Internet Shakespeare Editions


Officers of the Court

From the Roxburghe Ballads.
University of Victoria Library.

To be a Gentleman Sewer of the Bedchamber* might sound more like an insult than a prize appointment, but to serve ("sewer" = "server") the Queen gave immense--and saleable--prestige.

Elizabeth was notoriously parsimonious, so government officials were either unpaid or received inadequate fees. Thus the administration depended largely upon perquisites inherent in all offices--that is, the ability to sell patronage to those seeking advancement or favour.

The Queen had enormous powers of patronage. She commanded appointments to the most lucrative positions in the government; she could confer offices and titles, distribute royal lands, sell licences and business monopolies, and grant pensions to particular favourites. Click here for more on court finances*.

Healthy competition?

Factions (teams?) of high officials, suitors, and courtiers competed at Court for influence over the monarch; balancing of factions became essential to political stability, since competition among throngs of suitors increased royal prestige, whereas control by a single faction would create enmity among those barred from patronage. Elizabeth skillfully maintained a creative balance of the various factions until late in her reign, when the ambitions of Essex forced her to concentrate her favour upon his rivals.

William Cecil, Lord Burghley, was the Queen's most trusted advisor because he was least susceptible to bribes; like others, he accepted "gratuities" from those seeking favour, but not from those whose advancement would be detrimental to government policy. His son Robert Cecil was less scrupulous.

The danger in a system dependant upon bribery was that corruption could become uncontrolled. Smooth functioning of administration required an elite officialdom whose interests were in line with the policies of the Crown, rather than simply concerned with pursuing their own ambition.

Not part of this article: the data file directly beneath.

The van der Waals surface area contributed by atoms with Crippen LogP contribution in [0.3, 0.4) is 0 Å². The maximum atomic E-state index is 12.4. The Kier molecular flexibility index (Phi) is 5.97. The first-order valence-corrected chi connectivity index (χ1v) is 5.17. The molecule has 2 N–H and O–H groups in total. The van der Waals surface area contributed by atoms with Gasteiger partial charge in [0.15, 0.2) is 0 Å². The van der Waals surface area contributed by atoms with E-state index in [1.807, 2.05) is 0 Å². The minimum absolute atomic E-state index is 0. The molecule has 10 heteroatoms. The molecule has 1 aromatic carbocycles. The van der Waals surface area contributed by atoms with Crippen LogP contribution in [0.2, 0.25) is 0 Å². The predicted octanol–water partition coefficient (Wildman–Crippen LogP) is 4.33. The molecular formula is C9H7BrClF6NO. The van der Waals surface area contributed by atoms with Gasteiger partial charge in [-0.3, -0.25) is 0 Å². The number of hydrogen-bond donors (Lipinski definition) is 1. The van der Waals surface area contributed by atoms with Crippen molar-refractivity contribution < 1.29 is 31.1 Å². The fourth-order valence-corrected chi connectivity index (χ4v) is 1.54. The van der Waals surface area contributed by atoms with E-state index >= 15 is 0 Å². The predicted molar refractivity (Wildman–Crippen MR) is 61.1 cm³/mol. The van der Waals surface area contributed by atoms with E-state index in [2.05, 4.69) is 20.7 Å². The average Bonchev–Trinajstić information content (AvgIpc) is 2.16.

Shakespeare gives a cameo portrayal of the system of bribery in action in Henry the Fourth, Part Two, when Justice Shallow agrees to modify justice for the sake of his man, Davy. (More...)


  1. Henslowe the Sewer

    The manager of the main theatre company that rivalled Shakespeare's, Philip Henslowe was appointed a Gentlemen Sewer of the Bedchamber.

  2. Court finances

    The monarch was expected to "live off his [or her] own," financing all the grandeur of the royal Court and operating government using only traditional sources of crown revenue.

    Elizabeth restricted the expenses of her Court to £40,000 annually, far less than her extravagant successors. (Elizabeth spent about 10% of her revenue on the Court itself; Charles I spent 40%. ) In the 1590's her annual income totalled about £450,000, but expenses were far in excess of this (mainly due to war and inflation) and she died leaving a debt of £100,000.

    Sometimes the court's sources of revenue were ingenious, as in the case of "ship money."

    This was an old tax paid by coastal towns for the upkeep of the navy, which Elizabeth inventively extended to inland towns.

    More ingenuity...